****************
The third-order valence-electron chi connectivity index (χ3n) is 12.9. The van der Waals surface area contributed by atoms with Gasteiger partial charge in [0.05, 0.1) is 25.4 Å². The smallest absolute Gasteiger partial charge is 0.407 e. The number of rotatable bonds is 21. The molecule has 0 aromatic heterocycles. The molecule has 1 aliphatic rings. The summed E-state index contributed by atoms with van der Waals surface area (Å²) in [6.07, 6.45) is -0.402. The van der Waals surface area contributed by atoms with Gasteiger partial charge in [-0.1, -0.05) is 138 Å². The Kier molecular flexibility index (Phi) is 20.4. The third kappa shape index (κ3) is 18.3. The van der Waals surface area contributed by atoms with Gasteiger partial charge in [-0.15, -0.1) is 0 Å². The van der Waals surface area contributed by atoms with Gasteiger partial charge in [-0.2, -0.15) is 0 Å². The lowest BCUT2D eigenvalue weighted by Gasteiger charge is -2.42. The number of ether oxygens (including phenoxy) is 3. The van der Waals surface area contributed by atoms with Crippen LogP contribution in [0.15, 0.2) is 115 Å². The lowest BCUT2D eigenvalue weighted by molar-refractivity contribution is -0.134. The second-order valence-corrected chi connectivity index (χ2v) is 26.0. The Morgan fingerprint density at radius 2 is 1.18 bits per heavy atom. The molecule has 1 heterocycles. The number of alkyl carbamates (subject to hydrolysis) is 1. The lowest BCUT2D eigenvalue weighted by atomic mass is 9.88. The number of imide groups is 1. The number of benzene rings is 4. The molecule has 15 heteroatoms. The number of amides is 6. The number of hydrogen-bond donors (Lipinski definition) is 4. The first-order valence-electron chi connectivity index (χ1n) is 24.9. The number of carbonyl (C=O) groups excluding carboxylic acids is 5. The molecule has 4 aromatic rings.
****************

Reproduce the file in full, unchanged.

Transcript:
The third-order valence-electron chi connectivity index (χ3n) is 12.9. The van der Waals surface area contributed by atoms with Gasteiger partial charge in [0.05, 0.1) is 25.4 Å². The smallest absolute Gasteiger partial charge is 0.407 e. The number of rotatable bonds is 21. The molecule has 0 aromatic heterocycles. The molecule has 1 aliphatic rings. The summed E-state index contributed by atoms with van der Waals surface area (Å²) in [6.07, 6.45) is -0.402. The van der Waals surface area contributed by atoms with Gasteiger partial charge in [-0.1, -0.05) is 138 Å². The Kier molecular flexibility index (Phi) is 20.4. The third kappa shape index (κ3) is 18.3. The van der Waals surface area contributed by atoms with Gasteiger partial charge in [-0.15, -0.1) is 0 Å². The van der Waals surface area contributed by atoms with Gasteiger partial charge in [-0.2, -0.15) is 0 Å². The lowest BCUT2D eigenvalue weighted by Gasteiger charge is -2.42. The number of ether oxygens (including phenoxy) is 3. The van der Waals surface area contributed by atoms with Crippen LogP contribution in [0.15, 0.2) is 115 Å². The lowest BCUT2D eigenvalue weighted by molar-refractivity contribution is -0.134. The second-order valence-corrected chi connectivity index (χ2v) is 26.0. The Morgan fingerprint density at radius 2 is 1.18 bits per heavy atom. The molecule has 1 heterocycles. The number of alkyl carbamates (subject to hydrolysis) is 1. The lowest BCUT2D eigenvalue weighted by atomic mass is 9.88. The number of imide groups is 1. The number of benzene rings is 4. The molecule has 15 heteroatoms. The number of amides is 6. The number of hydrogen-bond donors (Lipinski definition) is 4. The first-order valence-electron chi connectivity index (χ1n) is 24.9. The number of carbonyl (C=O) groups excluding carboxylic acids is 5. The molecule has 4 aromatic rings.